Russian President Vladimir Putin’s popularity slumped to 53%, according to the state-owned pollster, the Russian Public Opinion Research Centre (VTsIOM), in the wake of a brutal crackdown by police on weekend demonstrations called by jailed anti-corruption activist and opposition politician Alexei Navalny.
As bne IntelliNews has reported, Putin’s approval rating dropped to two-decade low of 53% in April 20202 during the worst of the coronacrisis last year, but has since recovered to end last year at 65%, according to independent pollster the Levada Center – a level it has been at for all of his first term in office.
In the trust poll he fared less well, with the level of trust falling from 59% in 2017 to 25% in May 2020, the latest data available, but he remains by far the most trusted politician in Russia.
However, six years of real income stagnation and now graphic images of police bludgeoning peaceful protesters from the last two weeks of demonstrations are hitting home, according to the pollster. Levada and VTsIOM have roughly equivalent results.
“He thought that the Russia population could live with stagnation, playing the long game with the West. It turns out the Russian population today is not like that in WW2. They want the same things as everyone, that is prospects for improving living standards and good government and public service delivery,” said Tim Ash, senior sovereign strategist at BlueBay Asset Management, in a note emailed to clients.
“It’s interesting that in the first decade of Putin’s rule real GDP growth pa was 5.5%. In the second decade it was 2% pa, and in the five years since the annexation of Crimea it has been just 0.15%. Over this same first decade per capita GDP rose six-fold, but has since dropped by around one third. Russians have been getting poorer in recent years under Putin and there is a limit to how many foreign adventures can hide the fact. Meanwhile, Navalny’s [Putin’s Palace] video has exposed the fact that under Putin the oligarchs and his clique have been getting fabulously wealthy,” Ash added.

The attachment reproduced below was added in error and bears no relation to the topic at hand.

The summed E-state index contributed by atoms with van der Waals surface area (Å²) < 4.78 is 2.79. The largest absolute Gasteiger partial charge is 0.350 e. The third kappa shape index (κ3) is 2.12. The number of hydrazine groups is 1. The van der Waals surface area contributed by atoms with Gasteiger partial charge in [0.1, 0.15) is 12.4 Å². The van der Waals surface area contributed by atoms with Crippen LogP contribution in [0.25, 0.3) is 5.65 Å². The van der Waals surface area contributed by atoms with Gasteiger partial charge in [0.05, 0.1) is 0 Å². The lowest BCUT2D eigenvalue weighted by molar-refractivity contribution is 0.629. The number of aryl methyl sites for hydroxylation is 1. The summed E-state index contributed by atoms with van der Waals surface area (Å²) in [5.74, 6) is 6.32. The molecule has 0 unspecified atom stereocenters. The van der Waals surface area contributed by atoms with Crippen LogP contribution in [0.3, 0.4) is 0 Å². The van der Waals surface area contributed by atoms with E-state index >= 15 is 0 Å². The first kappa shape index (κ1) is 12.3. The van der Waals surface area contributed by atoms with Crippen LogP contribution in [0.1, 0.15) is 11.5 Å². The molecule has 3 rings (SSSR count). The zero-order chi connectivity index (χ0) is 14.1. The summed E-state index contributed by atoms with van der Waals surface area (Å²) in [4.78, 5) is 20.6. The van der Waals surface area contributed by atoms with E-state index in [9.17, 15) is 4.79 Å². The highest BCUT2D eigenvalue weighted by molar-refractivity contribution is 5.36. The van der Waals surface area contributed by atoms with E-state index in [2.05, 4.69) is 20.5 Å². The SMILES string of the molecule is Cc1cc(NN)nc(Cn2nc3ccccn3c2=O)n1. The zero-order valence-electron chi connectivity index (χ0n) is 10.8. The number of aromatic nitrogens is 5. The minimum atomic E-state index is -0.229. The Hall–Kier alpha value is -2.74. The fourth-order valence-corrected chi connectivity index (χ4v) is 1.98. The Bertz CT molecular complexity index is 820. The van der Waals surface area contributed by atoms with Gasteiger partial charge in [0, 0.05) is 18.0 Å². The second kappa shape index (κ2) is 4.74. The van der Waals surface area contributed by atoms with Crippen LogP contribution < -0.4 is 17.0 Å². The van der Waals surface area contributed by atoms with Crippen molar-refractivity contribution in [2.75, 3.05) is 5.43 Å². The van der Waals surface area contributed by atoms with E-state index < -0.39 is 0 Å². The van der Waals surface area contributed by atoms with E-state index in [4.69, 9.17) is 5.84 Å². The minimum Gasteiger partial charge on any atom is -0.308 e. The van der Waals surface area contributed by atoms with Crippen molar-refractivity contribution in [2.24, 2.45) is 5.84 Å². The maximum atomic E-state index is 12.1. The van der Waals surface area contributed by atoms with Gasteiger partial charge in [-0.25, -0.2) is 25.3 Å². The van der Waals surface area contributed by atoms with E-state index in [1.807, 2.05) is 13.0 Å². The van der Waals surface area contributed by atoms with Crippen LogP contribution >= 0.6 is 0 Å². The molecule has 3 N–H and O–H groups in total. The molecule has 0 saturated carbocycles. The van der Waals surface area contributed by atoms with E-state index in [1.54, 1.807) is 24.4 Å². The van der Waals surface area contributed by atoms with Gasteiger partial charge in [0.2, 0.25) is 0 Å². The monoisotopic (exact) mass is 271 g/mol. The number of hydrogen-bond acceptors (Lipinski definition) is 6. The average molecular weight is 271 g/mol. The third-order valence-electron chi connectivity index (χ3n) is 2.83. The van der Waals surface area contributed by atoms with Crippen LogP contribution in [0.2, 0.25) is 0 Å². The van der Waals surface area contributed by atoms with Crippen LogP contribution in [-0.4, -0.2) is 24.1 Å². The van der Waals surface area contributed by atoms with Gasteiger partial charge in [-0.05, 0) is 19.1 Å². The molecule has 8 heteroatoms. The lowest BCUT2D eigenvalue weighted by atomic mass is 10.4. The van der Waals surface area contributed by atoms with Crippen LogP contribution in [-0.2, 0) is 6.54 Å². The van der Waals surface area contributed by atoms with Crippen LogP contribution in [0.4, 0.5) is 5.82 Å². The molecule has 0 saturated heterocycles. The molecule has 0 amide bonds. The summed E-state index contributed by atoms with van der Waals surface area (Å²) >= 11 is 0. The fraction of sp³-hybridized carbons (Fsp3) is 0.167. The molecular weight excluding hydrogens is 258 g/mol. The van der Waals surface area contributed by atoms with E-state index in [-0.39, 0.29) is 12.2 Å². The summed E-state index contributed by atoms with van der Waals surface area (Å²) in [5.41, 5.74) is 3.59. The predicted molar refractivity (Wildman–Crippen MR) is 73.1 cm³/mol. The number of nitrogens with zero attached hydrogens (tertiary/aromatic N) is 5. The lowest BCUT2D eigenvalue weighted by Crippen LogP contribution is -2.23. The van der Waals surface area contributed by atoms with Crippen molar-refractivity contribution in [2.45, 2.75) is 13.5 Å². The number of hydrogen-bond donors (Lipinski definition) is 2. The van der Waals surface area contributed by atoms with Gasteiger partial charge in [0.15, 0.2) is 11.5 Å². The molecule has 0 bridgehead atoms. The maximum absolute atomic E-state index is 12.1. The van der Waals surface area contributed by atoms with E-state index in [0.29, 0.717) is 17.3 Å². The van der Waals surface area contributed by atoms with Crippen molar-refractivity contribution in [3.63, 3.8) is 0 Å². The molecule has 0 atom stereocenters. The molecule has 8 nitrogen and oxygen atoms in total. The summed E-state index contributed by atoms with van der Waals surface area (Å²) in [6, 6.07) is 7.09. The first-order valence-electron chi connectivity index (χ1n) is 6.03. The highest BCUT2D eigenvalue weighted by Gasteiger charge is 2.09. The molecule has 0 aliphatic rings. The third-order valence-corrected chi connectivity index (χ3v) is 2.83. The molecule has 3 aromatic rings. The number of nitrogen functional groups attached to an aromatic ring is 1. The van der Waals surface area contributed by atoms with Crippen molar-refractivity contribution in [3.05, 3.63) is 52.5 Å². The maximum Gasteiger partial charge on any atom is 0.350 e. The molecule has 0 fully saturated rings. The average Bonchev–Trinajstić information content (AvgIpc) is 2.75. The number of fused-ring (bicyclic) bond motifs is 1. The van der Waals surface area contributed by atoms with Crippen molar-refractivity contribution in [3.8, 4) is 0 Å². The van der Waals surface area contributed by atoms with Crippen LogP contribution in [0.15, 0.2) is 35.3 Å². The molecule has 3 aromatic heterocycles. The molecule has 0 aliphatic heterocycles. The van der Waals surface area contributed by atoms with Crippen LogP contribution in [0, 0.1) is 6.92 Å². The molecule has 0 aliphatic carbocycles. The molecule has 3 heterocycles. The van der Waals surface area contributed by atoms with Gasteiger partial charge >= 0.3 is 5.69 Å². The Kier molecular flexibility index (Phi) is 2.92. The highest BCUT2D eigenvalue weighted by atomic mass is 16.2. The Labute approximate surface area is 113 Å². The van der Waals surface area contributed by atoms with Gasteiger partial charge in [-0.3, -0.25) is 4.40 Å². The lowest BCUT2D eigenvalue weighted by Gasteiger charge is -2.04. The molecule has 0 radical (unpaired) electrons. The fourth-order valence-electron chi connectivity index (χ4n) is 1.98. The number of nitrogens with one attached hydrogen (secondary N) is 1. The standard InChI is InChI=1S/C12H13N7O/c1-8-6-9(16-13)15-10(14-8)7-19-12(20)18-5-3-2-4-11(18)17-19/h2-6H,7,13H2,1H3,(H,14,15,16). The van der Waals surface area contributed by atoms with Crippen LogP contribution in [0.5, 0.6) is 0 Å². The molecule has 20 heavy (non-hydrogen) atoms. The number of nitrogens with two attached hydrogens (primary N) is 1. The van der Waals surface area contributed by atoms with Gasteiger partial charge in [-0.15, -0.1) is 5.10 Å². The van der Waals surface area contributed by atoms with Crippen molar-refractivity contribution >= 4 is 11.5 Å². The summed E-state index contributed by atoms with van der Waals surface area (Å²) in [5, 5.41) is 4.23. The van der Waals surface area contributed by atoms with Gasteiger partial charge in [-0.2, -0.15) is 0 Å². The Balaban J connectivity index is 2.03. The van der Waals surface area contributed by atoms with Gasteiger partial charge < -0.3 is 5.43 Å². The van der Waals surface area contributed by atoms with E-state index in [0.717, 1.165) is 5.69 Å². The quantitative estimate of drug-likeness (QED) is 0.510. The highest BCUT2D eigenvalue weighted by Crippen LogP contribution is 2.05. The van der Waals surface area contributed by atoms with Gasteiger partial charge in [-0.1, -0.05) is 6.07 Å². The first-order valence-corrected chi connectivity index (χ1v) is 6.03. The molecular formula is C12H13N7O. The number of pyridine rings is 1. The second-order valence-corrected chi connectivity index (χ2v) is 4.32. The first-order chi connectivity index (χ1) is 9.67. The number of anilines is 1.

The stagnation of recent years is not entirely Putin’s doing. The world suffered a massive shock from the Global Financial crisis caused by the US mismanagement of its mortgage market in 2008. And due to growing tensions with the West Putin diverted all of Russia’s resources into modernising the military, starting in 2012. The next year Russia’s GDP growth fell to zero and has been around that number ever since.
However, Putin’s decision to annex the Crimea in order to secure Moscow’s control of its only warm water port at Sevastopol was a Rubicon that escalated the confrontation with the West and brought down punishing sanctions on Russia.
Belatedly the Kremlin has been trying to undo the damage, and it launched the 12 National Projects in 2018 to bring back growth, but the crises of the 2014 oil shock and the 2020 coronacrisis mean the deadline for this project has already been pushed back from 2024 to 2030. In the meantime, social dissent has been slowly rising in Russia.
The slow progress has not been helped by Putin’s decision to prioritise his “fiscal fortress” policies over using Russia’s massive reserves and underleveraged status to boost economic growth. In effect, Putin has been running an austerity budget for more than half a decade, trying to preserve the government’s massive financial resources as a strategic weapon in the economic war he has been fighting with the US instead of using them to boost growth.
The VTsIOM poll was conducted on January 22-24 over the weekend of the first protests organised by Team Navalny and is the first to measure the temperature of the social mood after the country erupted into the biggest anti-government protests since 2011.